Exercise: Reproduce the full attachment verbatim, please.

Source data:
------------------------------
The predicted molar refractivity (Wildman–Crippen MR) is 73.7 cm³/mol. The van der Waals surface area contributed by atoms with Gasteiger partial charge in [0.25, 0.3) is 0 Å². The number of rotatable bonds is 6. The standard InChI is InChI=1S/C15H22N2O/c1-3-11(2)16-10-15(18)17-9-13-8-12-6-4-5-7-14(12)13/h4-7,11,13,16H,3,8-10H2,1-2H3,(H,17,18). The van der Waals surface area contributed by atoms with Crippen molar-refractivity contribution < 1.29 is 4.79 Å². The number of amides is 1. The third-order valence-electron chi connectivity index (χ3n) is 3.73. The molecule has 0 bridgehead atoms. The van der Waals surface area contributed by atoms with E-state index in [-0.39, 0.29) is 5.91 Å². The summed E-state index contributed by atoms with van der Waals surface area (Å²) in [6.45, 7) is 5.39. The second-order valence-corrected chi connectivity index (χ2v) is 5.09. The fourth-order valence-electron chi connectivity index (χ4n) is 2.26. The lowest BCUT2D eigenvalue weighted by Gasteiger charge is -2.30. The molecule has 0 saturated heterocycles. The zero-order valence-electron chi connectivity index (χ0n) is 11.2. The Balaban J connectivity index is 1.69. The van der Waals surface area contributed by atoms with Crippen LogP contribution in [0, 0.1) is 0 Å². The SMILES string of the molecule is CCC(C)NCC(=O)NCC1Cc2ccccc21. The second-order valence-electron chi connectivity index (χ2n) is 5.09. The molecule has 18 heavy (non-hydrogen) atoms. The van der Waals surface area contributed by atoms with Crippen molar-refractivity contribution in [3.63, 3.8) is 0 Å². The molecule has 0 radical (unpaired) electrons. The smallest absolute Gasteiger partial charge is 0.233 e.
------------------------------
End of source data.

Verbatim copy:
The predicted molar refractivity (Wildman–Crippen MR) is 73.7 cm³/mol. The van der Waals surface area contributed by atoms with Gasteiger partial charge in [0.25, 0.3) is 0 Å². The number of rotatable bonds is 6. The standard InChI is InChI=1S/C15H22N2O/c1-3-11(2)16-10-15(18)17-9-13-8-12-6-4-5-7-14(12)13/h4-7,11,13,16H,3,8-10H2,1-2H3,(H,17,18). The van der Waals surface area contributed by atoms with Crippen molar-refractivity contribution < 1.29 is 4.79 Å². The number of amides is 1. The third-order valence-electron chi connectivity index (χ3n) is 3.73. The molecule has 0 bridgehead atoms. The van der Waals surface area contributed by atoms with E-state index in [-0.39, 0.29) is 5.91 Å². The summed E-state index contributed by atoms with van der Waals surface area (Å²) in [6.45, 7) is 5.39. The second-order valence-corrected chi connectivity index (χ2v) is 5.09. The fourth-order valence-electron chi connectivity index (χ4n) is 2.26. The lowest BCUT2D eigenvalue weighted by Gasteiger charge is -2.30. The molecule has 0 saturated heterocycles. The zero-order valence-electron chi connectivity index (χ0n) is 11.2. The Balaban J connectivity index is 1.69. The van der Waals surface area contributed by atoms with Crippen LogP contribution in [0, 0.1) is 0 Å². The SMILES string of the molecule is CCC(C)NCC(=O)NCC1Cc2ccccc21. The second-order valence-electron chi connectivity index (χ2n) is 5.09. The molecule has 18 heavy (non-hydrogen) atoms. The van der Waals surface area contributed by atoms with Crippen molar-refractivity contribution in [3.63, 3.8) is 0 Å². The molecule has 0 radical (unpaired) electrons. The smallest absolute Gasteiger partial charge is 0.233 e.